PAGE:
Violent Opposition

May 23, 2008

Lately I have been thinking a lot about leadership and this quote keeps coming to mind.

Great thinkers have always encountered violent opposition from mediocre minds” – Albert Einstein

Ever wondered why that’s the case?

I think It’s because genuinely new ideas usually disrupt old ideas – therefore new ideas appear at odds with an old way of thinking. When something is at odds with the way you think, your brain interprets it as ‘wrong’. So therefore often what you percieve as ‘wrong’ is just something outside your experience.

Interestingly, though, I have found that many new ideas can actually be modeled on old patterns. Patterns that have been tried and proven.

For example in my recent discussions about distributed Twitter on the Gillmor Gang and Techcrunch posts, or with the DataPortability project I run, I am basically modeling my thoughts on Blogging (independant software, RSS as glue with aggregators doing most of the work) and the work done on WiFi/DVD (multiple standards combined together under a friendly brand).

Patterns are my thing.

This is a great video made by Pascale Diaine from Orange Labs featuring a set of interviews with young entrepreneurs – including me!

GSP East 2008

I am speaking at Graphing Social Patterns. Will you be there?

You can use this discount code for a 20% discount: gspe08fos

Follow me on Twitter to work out where I am – hopefully we can catch up face-to-face.

I’ve heard a lot lately from executives at the highest levels at vendors that do not run large social networks. They might be more traditional media companies, telecommunication companies, device manufactures etc.

There are a few common and resounding themes from those conversations so I thought I would share them here:

  • The issue of data portability has only recently crossed their radar and it’s something they are very keen in getting involved with. They have heard about it either from the a-tier blogs or mainstream publications like the Washington Post or Wall Street Journal.
  • They had heard of OpenID, Microformats or the Semantic Web but never quite understood what the business or user experience imperative was. They have each asked me to pass on my thanks to the DataPortability project for coining a phrase and an organization that has helped to shape the core set of technologies into a cohesive story.
  • They have also expressed a concern that big social networking vendors can not, and should not be able to run the table on what is (and must continue to become) essentially a user-centric solution.
  • They tend to look to the DataPortability project as a sort of independent lobby group that can bring disparate industry players together to create a grass-roots, standards based solution.
  • They have asked how they can help.

I explain to them how the group works, how the standards groups before us have created many of the technologies and how we are proud to lobby on behalf of our community to shape and promote data portability best practices. And then I point them to the ‘Get Involved‘ wiki page.

This is, of course, very gratifying feedback and I look forward to having more conversations with similar organizations in the coming weeks.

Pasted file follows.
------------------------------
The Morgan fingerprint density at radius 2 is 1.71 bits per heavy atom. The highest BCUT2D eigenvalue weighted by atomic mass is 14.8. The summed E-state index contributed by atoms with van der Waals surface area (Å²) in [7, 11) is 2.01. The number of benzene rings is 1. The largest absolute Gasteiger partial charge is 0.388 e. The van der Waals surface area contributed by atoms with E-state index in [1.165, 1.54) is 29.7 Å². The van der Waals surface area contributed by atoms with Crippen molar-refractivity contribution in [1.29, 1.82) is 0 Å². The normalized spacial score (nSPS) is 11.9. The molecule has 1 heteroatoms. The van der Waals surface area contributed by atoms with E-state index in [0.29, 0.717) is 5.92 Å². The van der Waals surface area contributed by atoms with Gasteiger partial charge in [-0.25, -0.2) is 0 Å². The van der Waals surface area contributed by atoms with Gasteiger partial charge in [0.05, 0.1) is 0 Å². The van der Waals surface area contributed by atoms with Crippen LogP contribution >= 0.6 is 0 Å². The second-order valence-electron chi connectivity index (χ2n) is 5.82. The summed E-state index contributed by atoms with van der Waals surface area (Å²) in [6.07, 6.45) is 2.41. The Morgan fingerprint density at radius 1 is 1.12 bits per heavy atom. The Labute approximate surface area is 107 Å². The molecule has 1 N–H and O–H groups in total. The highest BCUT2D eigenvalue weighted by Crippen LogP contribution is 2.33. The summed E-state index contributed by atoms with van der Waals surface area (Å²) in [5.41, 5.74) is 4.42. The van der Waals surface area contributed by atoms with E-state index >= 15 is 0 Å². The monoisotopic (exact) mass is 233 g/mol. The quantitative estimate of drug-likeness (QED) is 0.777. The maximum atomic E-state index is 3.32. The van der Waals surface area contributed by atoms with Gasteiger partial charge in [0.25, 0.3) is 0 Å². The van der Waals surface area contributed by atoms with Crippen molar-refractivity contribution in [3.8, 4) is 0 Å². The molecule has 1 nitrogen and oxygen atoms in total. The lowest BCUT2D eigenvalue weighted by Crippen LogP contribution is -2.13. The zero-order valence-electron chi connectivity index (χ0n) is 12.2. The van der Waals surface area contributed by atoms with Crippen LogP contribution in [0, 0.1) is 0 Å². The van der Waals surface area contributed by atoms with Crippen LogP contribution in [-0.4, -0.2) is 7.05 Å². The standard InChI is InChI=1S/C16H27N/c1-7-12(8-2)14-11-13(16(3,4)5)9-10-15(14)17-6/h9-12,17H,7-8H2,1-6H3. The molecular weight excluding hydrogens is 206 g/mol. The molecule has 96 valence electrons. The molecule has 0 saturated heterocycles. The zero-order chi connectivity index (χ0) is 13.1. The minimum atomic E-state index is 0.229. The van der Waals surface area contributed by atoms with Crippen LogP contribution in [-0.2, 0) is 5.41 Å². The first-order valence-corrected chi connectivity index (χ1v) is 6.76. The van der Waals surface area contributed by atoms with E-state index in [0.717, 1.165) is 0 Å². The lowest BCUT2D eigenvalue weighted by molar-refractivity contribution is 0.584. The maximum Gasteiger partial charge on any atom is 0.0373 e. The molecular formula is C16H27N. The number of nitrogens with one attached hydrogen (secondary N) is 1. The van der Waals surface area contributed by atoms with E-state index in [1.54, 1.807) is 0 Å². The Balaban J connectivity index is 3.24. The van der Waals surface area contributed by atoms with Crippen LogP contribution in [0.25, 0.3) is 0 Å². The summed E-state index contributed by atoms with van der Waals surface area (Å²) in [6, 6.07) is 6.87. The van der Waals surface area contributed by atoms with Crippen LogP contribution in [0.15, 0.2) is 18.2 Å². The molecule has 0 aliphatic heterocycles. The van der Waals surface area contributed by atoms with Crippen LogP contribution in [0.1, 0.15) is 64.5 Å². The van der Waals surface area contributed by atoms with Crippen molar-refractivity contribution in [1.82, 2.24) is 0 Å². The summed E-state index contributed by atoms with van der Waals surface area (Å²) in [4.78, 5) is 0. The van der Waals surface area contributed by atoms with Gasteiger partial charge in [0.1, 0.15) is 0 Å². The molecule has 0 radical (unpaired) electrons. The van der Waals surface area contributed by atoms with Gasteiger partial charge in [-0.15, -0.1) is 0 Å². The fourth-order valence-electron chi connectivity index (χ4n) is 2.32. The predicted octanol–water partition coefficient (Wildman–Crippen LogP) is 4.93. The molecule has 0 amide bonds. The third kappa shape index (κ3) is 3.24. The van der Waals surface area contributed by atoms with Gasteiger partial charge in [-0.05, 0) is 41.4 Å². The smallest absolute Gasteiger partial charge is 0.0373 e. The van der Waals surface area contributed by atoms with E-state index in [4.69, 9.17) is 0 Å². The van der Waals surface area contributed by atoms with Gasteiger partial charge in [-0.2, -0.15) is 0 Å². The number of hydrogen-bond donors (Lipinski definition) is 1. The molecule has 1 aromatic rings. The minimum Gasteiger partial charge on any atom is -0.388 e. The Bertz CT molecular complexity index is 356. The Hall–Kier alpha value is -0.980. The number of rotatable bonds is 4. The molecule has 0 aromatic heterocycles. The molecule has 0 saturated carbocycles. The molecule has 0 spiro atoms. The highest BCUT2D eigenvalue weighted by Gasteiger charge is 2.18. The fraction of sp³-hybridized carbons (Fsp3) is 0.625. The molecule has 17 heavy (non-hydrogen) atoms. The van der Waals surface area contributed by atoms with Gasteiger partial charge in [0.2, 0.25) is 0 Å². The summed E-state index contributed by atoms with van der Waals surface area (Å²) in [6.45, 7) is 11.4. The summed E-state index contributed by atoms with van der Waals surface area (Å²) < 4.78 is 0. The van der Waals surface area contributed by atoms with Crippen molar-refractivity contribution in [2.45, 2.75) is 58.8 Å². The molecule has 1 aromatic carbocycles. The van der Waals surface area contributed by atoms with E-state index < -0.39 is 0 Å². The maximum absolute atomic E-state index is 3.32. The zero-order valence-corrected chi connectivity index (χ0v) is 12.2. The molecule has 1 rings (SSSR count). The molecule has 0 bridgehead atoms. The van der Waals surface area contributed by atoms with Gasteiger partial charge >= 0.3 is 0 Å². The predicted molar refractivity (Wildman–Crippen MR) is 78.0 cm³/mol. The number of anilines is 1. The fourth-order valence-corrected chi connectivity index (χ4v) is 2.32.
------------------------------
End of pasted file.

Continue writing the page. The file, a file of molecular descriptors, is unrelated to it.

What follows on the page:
On the latest Gillmor Gang we debated the evolving Data Portability landscape.

Let me try to summarize the positions:

Marc Canter: At least the big social networks are doing something – and Facebook seems to give the user most privacy control.

Robert Scoble: When I give you my email address (or friend you) I have to assume that you are going to do whatever you want with it – including import it into other apps.

Michael Arrington: Facebook is behaving like old Microsoft and Marc Canter and DataPortability should demand better.

Me: Users need an additional check box when friending each other – ‘You may move my data to other applications’. The big vendors are trying to keep control for as long as possible – that’s to be expected. Startups, second tier social networks, non ‘social networking’ sites will ultimately implement first, and the big vendors will compete themselves towards open.

Over on Techcrunch Arrington claims:

DataPortability founder Chris Saad was also on the call, but failed to take a leadership position in the debate (he did, however, weigh in with a blog post on the subject before the call). Their influence may be waning.”

Mike, don’t confuse and conflate a thoughtful position and long-term view as ‘not taking a stand’.

Forget Facebook

May 16, 2008

Debating Facebook’s data portability move (Facebook Connect) is like debating AOLs web strategy back in the day. Their strategy is clearly to create a rarefied ecosystem where users (read: facebook) are in complete control of the ‘approved’ content and interactions. With this in mind, it is clear that Facebook is not the first, best platform in which to design, implement or debate Data Portability.

Debating Google’s data portability move (Friend Connect) is like debating the Netvibes universal widget platform. It is not data portability in the sense that the DataPortability project has defined it. It is a platform that translates existing proprietary implementations into it’s own unified proprietary implementation to enable social widgets to run in more places.